US Population Futures…thought you’d never ask…

The Census Bureau’s release of updated US population projections are always eagerly awaited…with baited breath, as they say, or with "breath like bait," as the honorable Joe Schwartz… chief media relations specialist at Cornell University (and former senior editor at American Demographics magazine) would say. Population projections at the national level make assumptions about age-specific birth rates (how many children will be born to women of a certain age), age-specific mortality rates (how many people will die at each age), and net international migration (the net of inflows and outflows of people across American borders). Birth rates (fertility) and death rates (mortality) are demographers’ dreams, because they shift at predictable rates, but net immigration is a demographer’s nightmare because it’s all about best quesstimates.


But first, the topline trend: During the Great Recession, about 300,000 undocumented immigrants (annually 2007 to 2009) returned to their native countries from the US, either voluntarily or by deportation (Note: Obama’s numbers are up on this activity). That number dropped to about 150,000 between 2010 and 2012, but the key point is that those out-migrants were the more recent immigrants, according to the Pew Research Center, the reigning experts in this type of estimate (shout out and thank you to Dr. Jeffery Passel). Result: a larger share of currently undocumented US residents are long-term US residents.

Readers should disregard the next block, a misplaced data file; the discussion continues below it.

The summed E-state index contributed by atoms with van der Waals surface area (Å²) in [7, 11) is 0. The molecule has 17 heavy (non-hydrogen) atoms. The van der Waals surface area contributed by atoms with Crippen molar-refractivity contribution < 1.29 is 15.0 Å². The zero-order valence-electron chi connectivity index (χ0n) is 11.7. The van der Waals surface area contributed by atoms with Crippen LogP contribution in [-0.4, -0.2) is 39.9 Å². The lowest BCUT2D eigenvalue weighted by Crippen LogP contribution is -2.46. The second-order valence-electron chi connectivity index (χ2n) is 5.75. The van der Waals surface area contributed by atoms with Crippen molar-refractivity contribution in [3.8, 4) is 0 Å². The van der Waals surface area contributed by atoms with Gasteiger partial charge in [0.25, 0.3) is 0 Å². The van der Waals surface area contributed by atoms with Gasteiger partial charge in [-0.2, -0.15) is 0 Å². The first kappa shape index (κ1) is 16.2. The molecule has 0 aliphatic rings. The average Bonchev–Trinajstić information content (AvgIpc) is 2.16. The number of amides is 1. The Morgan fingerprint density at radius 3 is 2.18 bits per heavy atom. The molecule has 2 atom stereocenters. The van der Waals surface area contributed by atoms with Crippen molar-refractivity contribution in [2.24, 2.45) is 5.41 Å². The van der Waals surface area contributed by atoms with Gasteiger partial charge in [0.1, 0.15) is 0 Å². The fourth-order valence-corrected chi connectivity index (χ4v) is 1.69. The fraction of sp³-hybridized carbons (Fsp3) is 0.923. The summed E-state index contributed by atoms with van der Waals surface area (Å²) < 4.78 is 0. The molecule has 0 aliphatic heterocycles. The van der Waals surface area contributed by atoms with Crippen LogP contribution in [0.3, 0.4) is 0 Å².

Now, back to the Census Bureau’s assumption about the future path of net international migration. Lo and behold, the assumption for annual net immigration in the Census Bureau’s national population projections increased from their 2012 series to their 2014 series. Here’s the chart:

projections chart for blog.jpg

So, there seems to be some new thinking about immigration between understandable trends due to economic factors that tend to drive such matters (Pew and company) and studies of the future which necessarily rely on evolving methodologies (US Census Bureau). We respect and admire all serious methodologies applied to this subject. But, this particular result requires more study. Stay tuned, and thank you for thinking about this in your precious spare time!

 

Tom ExterComment